Three years ago I was asked to move from San Francisco to New York City to take charge of the New York Branch as well as train all new Jews for Jesus staff missionaries. I came at the beginning of a great influx of Russian Jews. Such a high level of immigration, which last year reached more than 25,000, had not been seen since the late 1800s.

Missions to the Jews began to develop due to that earlier influx of Russian and Polish Jews at the turn of the century. At that time, God raised up workers and institutions to meet the spiritual and social needs of the new Jewish immigrants. Centers designed to bring the gospel to them were established in Brooklyn and Manhattan. The Jewish settlers were somewhat open to the gospel, although many had been steeped in rabbinic Judaism and were prejudiced against Jesus.

Now in the 1990s, the new wave of Jewish immigrants we are experiencing seems far more interested in Jesus than those earlier settlers from Eastern Europe. Perhaps it is because these new immigrants were denied all forms of religion since the revolution in 1917, and now they want to find out what was kept from them all those years.

When I took over the New York branch, it was obvious to me that these new Russian Jewish immigrants were open to the gospel. In 1990, our summer campaigners made many contacts and received the names and addresses of many Russian Jews. During my first year in New York City, we tried to follow up on them all, but we found that the differences in language and culture made effective evangelism very difficult. We turned to other individuals and organizations for help, but we found that they, too, had more people to care for than they could handle!

With the increasing number of immigrants, the number of Russian Jewish contacts who wanted to know more about the Lord grew. According to New York City’s Department of City Planning, 977 former Soviet Jews settled in the five boroughs of New York in 1988. The number of new Soviet Jewish immigrants was 2,726 the following year. (That was the first time that our campaigners began to notice this phenomenon.) In 1990, the number of new Soviet Jewish immigrants was 8,278 and in 1991 it was 17,537, double of what it had been the previous year. The latest tally, offered by the New York Association of New Americans, claims that 21,620 former Soviet Jews settled in New York City during 1993. The Russian Jewish population is centered in Brooklyn, and 13,598 former Soviet Jews have settled in that borough this past year. It is unclear how many Russian Jews now live in New York City, but the estimate must be well over 100,000, with Brooklyn being the heart of the Russian Jewish community.

The immigrant Russian Jews are open to the gospel for many reasons. Immigrants in general are usually more open because for them resettling is a time of exposure to new ideas and rethinking most areas of life. The Russian Jews never heard very much good about Christianity in the old country because it was illegal, but they never knew much about Judaism either. Religion was not allowed to be taught to children, and that left the Russian Jews curious and untainted by many of the prejudices with which the earlier, turn-of-the-century immigrants had entered the United States. Today’s Russian immigrants want to know more about God, the Bible, their Jewish identity and Christ.

Several years ago Max, a Russian Jewish believer who had immigrated to the United States decades earlier, saw this opportunity to minister to Russian Jews. He came to New York City for that purpose, but soon he was unable to deal effectively with the large numbers who expressed interest. During the fall of 1993, two young Russian-speaking Jewish believers helped considerably. (One was from Odessa and the other had come to the Lord through the ministry of Jews for Jesus after immigrating to San Francisco.) Yet it was apparent that even with their help, more had to be done for the great number of Russian Jews who were open to the gospel.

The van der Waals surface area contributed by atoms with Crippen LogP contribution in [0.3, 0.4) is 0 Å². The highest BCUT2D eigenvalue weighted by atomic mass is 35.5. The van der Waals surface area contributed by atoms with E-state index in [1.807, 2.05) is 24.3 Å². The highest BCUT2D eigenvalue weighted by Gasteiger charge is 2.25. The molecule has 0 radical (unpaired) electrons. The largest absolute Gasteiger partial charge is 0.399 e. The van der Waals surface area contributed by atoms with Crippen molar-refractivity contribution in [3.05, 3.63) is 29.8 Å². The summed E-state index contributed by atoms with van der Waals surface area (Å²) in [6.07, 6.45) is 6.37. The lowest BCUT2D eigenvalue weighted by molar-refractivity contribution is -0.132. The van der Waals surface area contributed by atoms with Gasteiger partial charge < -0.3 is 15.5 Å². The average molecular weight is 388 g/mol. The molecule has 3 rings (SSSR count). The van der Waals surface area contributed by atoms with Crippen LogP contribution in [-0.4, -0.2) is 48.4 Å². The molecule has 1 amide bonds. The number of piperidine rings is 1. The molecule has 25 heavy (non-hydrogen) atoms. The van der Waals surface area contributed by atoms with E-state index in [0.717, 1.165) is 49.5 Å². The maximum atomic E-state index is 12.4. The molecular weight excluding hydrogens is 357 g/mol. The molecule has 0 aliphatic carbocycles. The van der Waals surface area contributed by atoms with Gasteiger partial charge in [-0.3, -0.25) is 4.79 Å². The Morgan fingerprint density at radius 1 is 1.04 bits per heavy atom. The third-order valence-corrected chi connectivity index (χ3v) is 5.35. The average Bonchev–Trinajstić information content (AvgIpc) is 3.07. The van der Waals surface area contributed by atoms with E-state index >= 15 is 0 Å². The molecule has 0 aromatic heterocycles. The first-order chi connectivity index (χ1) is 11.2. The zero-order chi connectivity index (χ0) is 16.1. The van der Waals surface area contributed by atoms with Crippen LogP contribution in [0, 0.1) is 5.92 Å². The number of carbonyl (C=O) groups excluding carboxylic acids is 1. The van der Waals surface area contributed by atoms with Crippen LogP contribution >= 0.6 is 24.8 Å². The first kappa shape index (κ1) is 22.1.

In the fall of 1992, we met a Russian Jewish family and began discussing with them what might be done. The Zheleznys accepted the Lord during their stay in Ladispoli, Italy, a transition center for Russian immigrants. Most of the family had done that through the ministry of Joel McElreath, a Conservative Baptist Foreign Missions Society worker in Italy. They grew in the Lord at the Slavic Evangelical Church in Manhattan, a congregation that has met the needs of many of the immigrants and has developed a large Jewish membership.

In January of 1993, in cooperation with the Zhelezny family, a meeting called the Hope of Israel Messianic Fellowship was begun. The son, Yegor, became the preacher and intern. The mother, Klaudia, began as the volunteer coordinator and eventually came on staff as a full-time outreach worker. The daughter, Nancy, along with Yegor’s new wife, Inna, led the children’s ministry at the Saturday evening fellowship; and the father, Vladimir, was the chief workman in charge of refurbishing the Messianic Center and Bookstore located at 2357 Coney Island Avenue in Sheepshead Bay, Brooklyn.

During the last two years, more than 150 Russian Jews have accepted the Lord through the ministry of Jews for Jesus. Thirty of these have come to faith at the Hope of Israel Messianic Fellowship since January 1993. We now have a weekly meeting that averages between 50 and 60 adults. Bible classes for adults, children and teens are held after the evangelistic service. There are also three other weekly Bible studies in Brooklyn, two of which are held at the Hope of Israel Center.

From the start, I was excited about the general challenge of coming to work in New York. Yet little did I know that in this new assignment the Lord was preparing to delight me with one of the most enjoyable and fruitful experiences of my entire missionary career.


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